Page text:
By: Clara Lefton/TRT Reporter—
PROVINCETOWN, Mass.—The week of October 19-26, 2014 marked the 40th anniversary of Fantasia Fair, a conference focusing on transgender issues in Provincetown, Mass. and the world’s longest running annual transgender event. Approximately 151 participants between the ages of 21-89 attended this year’s fair from across the United States and other countries such as Australia, Brazil and Germany.
“This was one of our best years ever,” said Barbara Curry, director of Fantasia Fair’s evening events and the business manager. “[151 attendees] is about the most we can fit in Provincetown, and we don’t try to be the biggest of anything. We try to be the most intimate and connected of conferences. It is possible to meet everyone within the week. It’s amazing the connections people make. If they come back next year, they will literally pick up a conversation.” [pullquote]The 2014 Fantasia Fair raised $3,000 for Helping Our Women, a local nonprofit with a mission statement to provide support for “women with chronic, life threatening and/or disabling illness.”[/pullquote]
The conference is not strictly limited to members of the transgender community, as spouses and partners of trans participants are welcome and even given a discount entry fee. Additionally, the conference offers workshops for people whose spouses are struggling with their partner’s transition. Meanwhile, those who might struggle socioeconomically are encouraged to apply for a scholarship to assist with the financial burden of attending. These scholarships provide financial assistance for conference meals and lodging in exchange for working at the event.
Unlike many conferences that revolve around one hotel or conference center with hundreds of people, the Fantasia Fair provides an immersive setting. Workshops, activities, keynote speakers and other events happen throughout the town and participants are encouraged to explore Provincetown. Robert Anderson is a local resident who runs P-Town Tours year round, but says his favorite group is working with the Fantasia Fair.
“They’re just so enthusiastic and so interesting to talk to,” explained Anderson. “I just feel so at home with them when talking with and being
with them. I look forward to this every year and every year it increases in numbers.”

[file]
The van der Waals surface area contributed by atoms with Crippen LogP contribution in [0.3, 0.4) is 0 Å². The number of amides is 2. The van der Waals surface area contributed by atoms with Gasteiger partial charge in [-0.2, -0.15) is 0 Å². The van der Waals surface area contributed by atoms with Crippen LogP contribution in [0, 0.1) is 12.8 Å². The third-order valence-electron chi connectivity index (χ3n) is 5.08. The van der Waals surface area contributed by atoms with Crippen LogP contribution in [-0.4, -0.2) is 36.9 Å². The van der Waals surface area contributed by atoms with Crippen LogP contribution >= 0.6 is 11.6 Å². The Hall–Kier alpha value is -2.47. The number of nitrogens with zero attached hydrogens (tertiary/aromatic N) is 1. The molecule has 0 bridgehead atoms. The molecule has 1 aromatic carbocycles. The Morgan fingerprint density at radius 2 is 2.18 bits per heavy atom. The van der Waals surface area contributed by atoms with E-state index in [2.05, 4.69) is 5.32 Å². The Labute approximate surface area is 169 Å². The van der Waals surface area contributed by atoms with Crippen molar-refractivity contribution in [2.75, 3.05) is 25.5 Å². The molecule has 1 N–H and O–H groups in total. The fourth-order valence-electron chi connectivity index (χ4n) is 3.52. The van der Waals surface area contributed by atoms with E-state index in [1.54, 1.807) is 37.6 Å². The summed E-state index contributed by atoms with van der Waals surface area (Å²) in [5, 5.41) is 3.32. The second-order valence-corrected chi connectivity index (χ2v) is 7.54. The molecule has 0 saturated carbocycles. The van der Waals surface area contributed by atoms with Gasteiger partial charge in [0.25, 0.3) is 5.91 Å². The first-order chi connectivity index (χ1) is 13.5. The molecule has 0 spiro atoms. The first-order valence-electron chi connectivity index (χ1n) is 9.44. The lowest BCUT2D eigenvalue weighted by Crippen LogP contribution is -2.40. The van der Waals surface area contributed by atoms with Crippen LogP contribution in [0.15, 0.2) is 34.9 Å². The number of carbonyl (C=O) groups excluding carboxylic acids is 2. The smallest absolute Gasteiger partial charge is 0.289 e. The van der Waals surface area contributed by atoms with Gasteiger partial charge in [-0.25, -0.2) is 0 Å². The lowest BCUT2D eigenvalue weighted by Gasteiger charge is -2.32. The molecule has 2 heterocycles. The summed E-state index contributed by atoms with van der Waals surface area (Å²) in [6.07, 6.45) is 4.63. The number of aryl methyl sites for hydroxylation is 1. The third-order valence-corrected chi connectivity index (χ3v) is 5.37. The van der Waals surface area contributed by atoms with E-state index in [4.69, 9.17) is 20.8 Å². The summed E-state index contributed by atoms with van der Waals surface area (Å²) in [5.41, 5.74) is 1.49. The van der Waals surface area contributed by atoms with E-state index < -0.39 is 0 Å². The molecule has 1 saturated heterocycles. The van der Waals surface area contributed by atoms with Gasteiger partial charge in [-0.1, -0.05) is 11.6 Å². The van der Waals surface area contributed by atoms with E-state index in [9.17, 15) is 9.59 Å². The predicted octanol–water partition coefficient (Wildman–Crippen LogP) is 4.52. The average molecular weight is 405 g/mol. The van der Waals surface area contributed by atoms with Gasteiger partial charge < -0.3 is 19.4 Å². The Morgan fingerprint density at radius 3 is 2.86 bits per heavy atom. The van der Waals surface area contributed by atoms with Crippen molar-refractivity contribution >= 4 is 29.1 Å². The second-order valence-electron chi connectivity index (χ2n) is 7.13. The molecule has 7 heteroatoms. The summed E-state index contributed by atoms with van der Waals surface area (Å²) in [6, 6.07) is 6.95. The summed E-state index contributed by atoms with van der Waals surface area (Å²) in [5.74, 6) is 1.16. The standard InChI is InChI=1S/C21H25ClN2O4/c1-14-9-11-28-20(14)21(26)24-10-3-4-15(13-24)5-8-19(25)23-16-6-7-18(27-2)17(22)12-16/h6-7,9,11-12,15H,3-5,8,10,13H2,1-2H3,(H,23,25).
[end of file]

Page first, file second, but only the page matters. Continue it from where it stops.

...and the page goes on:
According to organizers, the smaller, 5,000-person town setting allows for a safe outdoor and inclusive environment. In this way, organizers sought to include a variety of local collaborations, including working with the local police department, the Provincetown Business Guild and even receiving a grant from the Town of Provincetown’s Tourism Fund.
To continue to foster this relationship with the town itself, the Fantasia Fair makes a point of giving back to the community every year. The Fair started this tradition on its 25th anniversary in 1999. In the past, the board has bought the fire department a defibrillator, raised money towards a new Segway scooter for the local police department, and was even the largest private donor in the building fund for the town’s new library.
The 2014 Fantasia Fair raised $3,000 for Helping Our Women, a local nonprofit with a mission statement to provide support for “women with chronic, life threatening and/or disabling illness.” All of the money for this donation was raised at the Fantasia Fair Follies, an annual cabaret event featuring a variety of performers, singers and musicians.
“I have attended two Fairs [and] had such a wonderful time,”said attendee Temperance DuWitt of Delaware. “I met so many wonderful women, all in different stages of transition. I enjoyed hearing about their lives, their support networks and their spouses. I was really fascinated to talk with the couples as well. The spouses and partners were truly exceptional women.”
In order to stage the weeklong event, at least 20 board and committee meetings take place throughout the year. Every year on the last day of the festivities the board sits down to do a review of that year’s Fair. Curry expressed that the biggest criticism for this past year was questioning whether or not the Fair was getting “too serious.” The original Fantasia Fair was known to be more focused on makeup sessions and scarf tying, which led the board to ask whether adding some similar components, like a burlesque coach, might add something to the conference.
“One of the unique differences is that it doesn’t focus primarily on content. It gives a strong emphasis on engaging other people,” Presenter and Participant Dr. Erica Anderson said. “That kind of mixing quality contributes to this interesting blend of learning, having fun and experience.”
For more information about Fantasia Fair, visit www.fantasiafair.org.